I went to the Sacred Craft Surfboard Expo in Ventura last year, and I was truly impressed. Not by glitz and glam and the polished marketing campaigns that the surf industry is getting better and better at creating with each passing retail season, but by the dirt-under-the-nails realness of the community of craftspeople who design and build what we stand on in the happiest moments of our lives. It was awesome to wander from booth to booth, talking dimensions, tails, materials, and fin configurations.
But what Sacred Craft Ventura lacked, I thought, was a crowd. Maybe the venue just made it seem that way, or maybe Ventura was just too far for people from Los Angeles, the OC, and San Diego to travel to, but I left wishing more people had been there to get a whiff of the cured resin in the air. So when I rolled up to the first day of Sacred Craft Santa Cruz on a rainy Saturday morning, the nine enthusiasts waiting in line for the doors to open at 10 a.m. made me think the show would be similarly under-attended. I was wrong.
As the day passed the crowd grew, and by lunchtime on Day One it was hard to walk the aisles as attendees spilled out of the booths of shapers, artists, and accessory companies. The stormy weather probably made a day inside seem more appealing to Central Californians, but I don’t think that’s what lured surfers indoors this past weekend. The shaping bays, where live shaping demos are put on by master craftsmen like Pat Rawson, Bill “Stretch” Reidel, and Mark Angell, were swarmed by crowds craning their necks to get a view of how the legends work their Skil planers over a polyurethane blank. As Haut shaper Ward Coffey made sanding passes up and down the rails of a glistening white blank on Sunday afternoon, the grandstands took on the energy of a Wimbledon final—heads moving silently from left to right and back then finally erupting in applause and whistles as Coffey finished his final pass and raised his sanding block in victory.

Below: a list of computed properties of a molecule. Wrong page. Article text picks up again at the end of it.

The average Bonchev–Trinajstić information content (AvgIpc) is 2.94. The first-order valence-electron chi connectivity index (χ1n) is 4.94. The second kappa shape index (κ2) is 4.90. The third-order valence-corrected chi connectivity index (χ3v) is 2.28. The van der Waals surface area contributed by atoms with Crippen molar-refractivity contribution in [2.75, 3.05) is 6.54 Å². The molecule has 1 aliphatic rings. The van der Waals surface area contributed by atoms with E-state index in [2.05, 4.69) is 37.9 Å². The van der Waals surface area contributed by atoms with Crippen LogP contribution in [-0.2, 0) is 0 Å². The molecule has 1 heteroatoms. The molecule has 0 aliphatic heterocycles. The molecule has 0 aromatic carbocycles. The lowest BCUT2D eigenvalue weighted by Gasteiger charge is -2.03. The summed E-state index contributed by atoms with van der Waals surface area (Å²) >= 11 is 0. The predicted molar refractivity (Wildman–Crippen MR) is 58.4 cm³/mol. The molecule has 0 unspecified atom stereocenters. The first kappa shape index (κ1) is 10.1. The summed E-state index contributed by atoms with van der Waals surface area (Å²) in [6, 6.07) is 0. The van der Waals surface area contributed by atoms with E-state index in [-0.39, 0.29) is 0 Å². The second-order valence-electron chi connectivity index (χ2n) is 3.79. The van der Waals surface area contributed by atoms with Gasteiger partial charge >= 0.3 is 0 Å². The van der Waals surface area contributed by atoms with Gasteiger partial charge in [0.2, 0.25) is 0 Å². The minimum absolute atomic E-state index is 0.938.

As a SoCal native, I couldn’t help but be struck by the duality of California as I walked the show. South of Santa Barbara, commercialism and pro surfer worship is much more prevalent, but north of Rincon the surf scene becomes far less focused on the business of surf, prioritizing instead the act of surfing in a rugged ocean environment. Instead of taking the kids to the latest Pixar blockbuster, it was great to see so many families spending their morning appreciating the craft of surfboard building.
As we packed up the SURFER booth on Sunday, I caught myself thinking ahead to a future in which Sacred Craft shines with the same polish that’s been applied to the rest of the surf industry and wondering if I’d miss the dirt under the nails and the empty aisles.